What Is Raspberry Salsa?

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  • Written By: Megan Shoop
  • Edited By: Michelle Arevalo
  • Last Modified Date: 24 October 2019
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Raspberry salsa is generally a spicy salsa that includes raspberries. There are many different variations of this dish, however. Some include traditional salsa ingredients, like tomatoes and garlic, while others replace these acidic veggies in favor of other fruits. Another option includes sweet vegetables, like carrot matchsticks. There are also two ways to prepare raspberry salsa: cooks may either puree the ingredients for a thick, liquid salsa or chop them into small pieces for a chunky version.

Those that want to add raspberries to traditional salsa should typically add several other ingredients as well. Sugar or honey helps bring out the sweetness and acidity of the raspberries, but cooks should taste the salsa several times to make sure these ingredients don’t make the salsa cloyingly sweet. Raspberry flavoring or extract may also help to underscore the raspberry taste and infuse the rest of the ingredients with a subtle fruitiness. Roughly a capful of extract should add plenty of flavor.

Tomatoes, garlic, raw onions, and spicy peppers may not be appetizing additions to raspberries for some cooks. For this reason, a large majority of raspberry salsa recipes call for other fruits instead of vegetables. Lychee, watermelon, blackberries, chopped peaches, and mandarin oranges are all popular additions to these fruitier salsas. Honey and chili pepper puree are often mixed together to create a spicy-sweet syrup that complements the fruits while giving them a kick.


Those that find a fruit-based salsa too sweet, but still want to complement the raspberries, might try choosing sweeter vegetables to go into their salsa. Grated or julienned carrots, cucumbers, celery, and zucchini all absorb flavors easily and generally aren’t as savory as tomatoes or onions. The raspberries in this kind of salsa are almost always the star because these sweet veggies don’t usually have strong enough flavors to overpower them.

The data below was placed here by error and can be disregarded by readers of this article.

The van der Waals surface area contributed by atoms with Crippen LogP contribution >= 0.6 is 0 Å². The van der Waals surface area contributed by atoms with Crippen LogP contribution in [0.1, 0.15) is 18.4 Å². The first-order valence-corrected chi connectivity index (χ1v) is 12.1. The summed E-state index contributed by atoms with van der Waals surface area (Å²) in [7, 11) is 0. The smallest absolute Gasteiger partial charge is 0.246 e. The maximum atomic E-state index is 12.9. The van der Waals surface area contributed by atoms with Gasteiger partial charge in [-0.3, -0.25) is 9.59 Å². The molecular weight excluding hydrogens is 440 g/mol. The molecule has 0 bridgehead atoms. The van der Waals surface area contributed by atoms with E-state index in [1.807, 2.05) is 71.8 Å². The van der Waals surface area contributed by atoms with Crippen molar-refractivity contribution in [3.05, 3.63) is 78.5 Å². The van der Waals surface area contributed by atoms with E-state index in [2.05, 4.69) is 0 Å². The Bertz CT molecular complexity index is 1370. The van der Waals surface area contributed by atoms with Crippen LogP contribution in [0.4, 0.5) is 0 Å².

A few cooks may choose to highlight the raspberries in salsa by omitting most other fruits and veggies. These raspberry salsas typically contain raspberries, cilantro, lemon or lime juice, sugar, and some kind of spicy puree. This version might be a tasty way to dress up grilled chicken, fish, or pork.

No matter what version of raspberry salsa a cook makes, he or she usually has one more choice to make once the ingredients are chosen: to puree or not to puree. Pureed raspberry salsa usually has a zesty, cold summer soup feel to it, while chunky salsas often feel traditional and comforting. This choice is largely a matter of taste, though pureeing raspberry salsa usually pulverizes these soft berries easily and distributes their flavor evenly throughout the dish.


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Post 3
Has anyone here made homemade raspberry salsa? I've always wanted to try it out, but it's been a bit of a difficult process, as I don't even know where to begin. Unless someone has some solutions on how to prepare homemade raspberry salsa, perhaps it's better to buy at the store. It might be cheaper, since you don't have to buy all the ingredients, and it's far less time consuming.
Post 2

In my opinion, fruit-based salsas are a good substitute for those who aren't a fan of the spicier types. Even as Krunchyman mentioned, salsas come in all sorts of varieties, and even if it doesn't especially appeal to you, it can still appeal to a lot of people, if that makes sense. For example, if someone doesn't like fruit-based salsa (due to the sweetness), then they can try ones with stronger flavors. The exact opposite is true as well. If one doesn't like spicy salsas, they can try out sweet or mild. Also, I imagine that salsa wouldn't sell very well if there wasn't only one variety, as it would only appeal to a certain demographic.

Post 1

This is an interesting article, as I didn't know that you could make salsa from fruit. However, considering how many fruits are used in spicy Mexican dishes, it makes perfect sense. The next time I go to the store, I may give the brand a try. While I've never been that big a fan of salsa, it has a very interesting variety.

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